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Rethink your business strategy with help from these books

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Now that you know what books will help you set the fundamentals for strategic thinking, let’s get into specifics. The titles listed below are some of the most recommended books by CEOs all over the world. They’ll challenge the strategy you had for your business and make you rethink every principle.

Blue Ocean Strategy – W. Chan Kim & Renée Mauborgne

In the introduction for an interview he had with the authors of “Blue Ocean Strategy”, Ryan Holiday wrote that: “I don’t remember who originally told me to read Blue Ocean Strategy but I’m glad they did because this simple recommendation would substantially shape the course of my life and my career“.

I second that. It’s one of those must-read books that will challenge everything you thought you knew about competition.

The idea behind the blue ocean strategy is simple: instead of competing in an overcrowded industry, fighting over a shrinking profit pool (a red ocean), you should focus on creating your own market (a new blue ocean).

This book comes with tens of cases of strategic moves from organizations that are active in multiple industries, over a time span of 100 years. It will also present you a systematic approach for making the competition irrelevant.

Its authors are Professors of Strategy at INSEAD and co-directors of the INSEAD Blue Ocean Strategy Institute. Kim and Mauborgne rank in the top 3 management gurus in the world and are the recipients of numerous academic and management awards around the world. Kim is an advisor to several countries, and Mauborgne served as a member of President Barack Obama’s Board of Advisors on Historically Black Colleges and Universities for the President’s two terms.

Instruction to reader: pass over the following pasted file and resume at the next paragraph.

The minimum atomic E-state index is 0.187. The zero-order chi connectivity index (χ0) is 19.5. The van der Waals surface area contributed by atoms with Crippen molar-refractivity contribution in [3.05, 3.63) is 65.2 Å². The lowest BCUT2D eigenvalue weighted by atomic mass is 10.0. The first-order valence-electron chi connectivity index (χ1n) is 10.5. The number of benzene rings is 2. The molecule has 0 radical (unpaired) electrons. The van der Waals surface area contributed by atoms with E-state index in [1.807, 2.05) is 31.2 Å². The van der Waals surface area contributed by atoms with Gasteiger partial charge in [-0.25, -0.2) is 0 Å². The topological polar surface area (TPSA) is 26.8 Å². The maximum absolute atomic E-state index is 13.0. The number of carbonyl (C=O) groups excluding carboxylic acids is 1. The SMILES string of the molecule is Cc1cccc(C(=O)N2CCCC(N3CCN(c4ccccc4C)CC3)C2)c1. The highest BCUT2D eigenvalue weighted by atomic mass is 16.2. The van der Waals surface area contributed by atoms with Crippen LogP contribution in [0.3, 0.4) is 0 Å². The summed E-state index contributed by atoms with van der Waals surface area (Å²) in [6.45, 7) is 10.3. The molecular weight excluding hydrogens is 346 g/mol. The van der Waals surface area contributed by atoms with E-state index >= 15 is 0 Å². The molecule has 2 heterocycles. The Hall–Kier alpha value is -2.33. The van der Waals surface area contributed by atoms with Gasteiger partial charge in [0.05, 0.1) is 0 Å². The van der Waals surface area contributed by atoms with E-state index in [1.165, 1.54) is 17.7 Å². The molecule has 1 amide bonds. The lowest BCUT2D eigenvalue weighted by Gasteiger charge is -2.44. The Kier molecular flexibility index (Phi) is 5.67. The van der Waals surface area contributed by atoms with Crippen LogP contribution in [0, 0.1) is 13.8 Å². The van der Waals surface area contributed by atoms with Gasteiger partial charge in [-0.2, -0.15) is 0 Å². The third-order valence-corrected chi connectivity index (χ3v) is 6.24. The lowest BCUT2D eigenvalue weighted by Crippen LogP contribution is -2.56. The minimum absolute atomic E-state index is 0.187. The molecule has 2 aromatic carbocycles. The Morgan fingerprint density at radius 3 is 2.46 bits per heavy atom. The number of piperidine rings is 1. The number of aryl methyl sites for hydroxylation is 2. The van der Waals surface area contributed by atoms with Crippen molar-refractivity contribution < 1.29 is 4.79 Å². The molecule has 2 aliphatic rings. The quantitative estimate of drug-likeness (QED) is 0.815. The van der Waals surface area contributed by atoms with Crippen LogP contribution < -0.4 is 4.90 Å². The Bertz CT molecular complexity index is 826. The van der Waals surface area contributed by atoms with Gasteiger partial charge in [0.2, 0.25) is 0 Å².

The Innovator's Dilemma When New Technologies Cause Great Firms to Fail Management of Innovation and Change - Clayton Christensen

The Innovator’s Dilemma: When New Technologies Cause Great Firms to Fail – Clayton Christensen

This is one of the most recommended books from our website. Steve Jobs and Jeff Bezos are among the ones who were influenced by it in their business approach.

Clayton Christensen, a legendary Harvard Business School professor, defined “disruptive innovation” through this book. He shows how even the most successful companies can do everything right, yet still lose market leadership because they ignored the waves of innovation.

This book will offer you both failure and success examples as a guide, together with a set of rules for how to capitalize on disruptive innovation.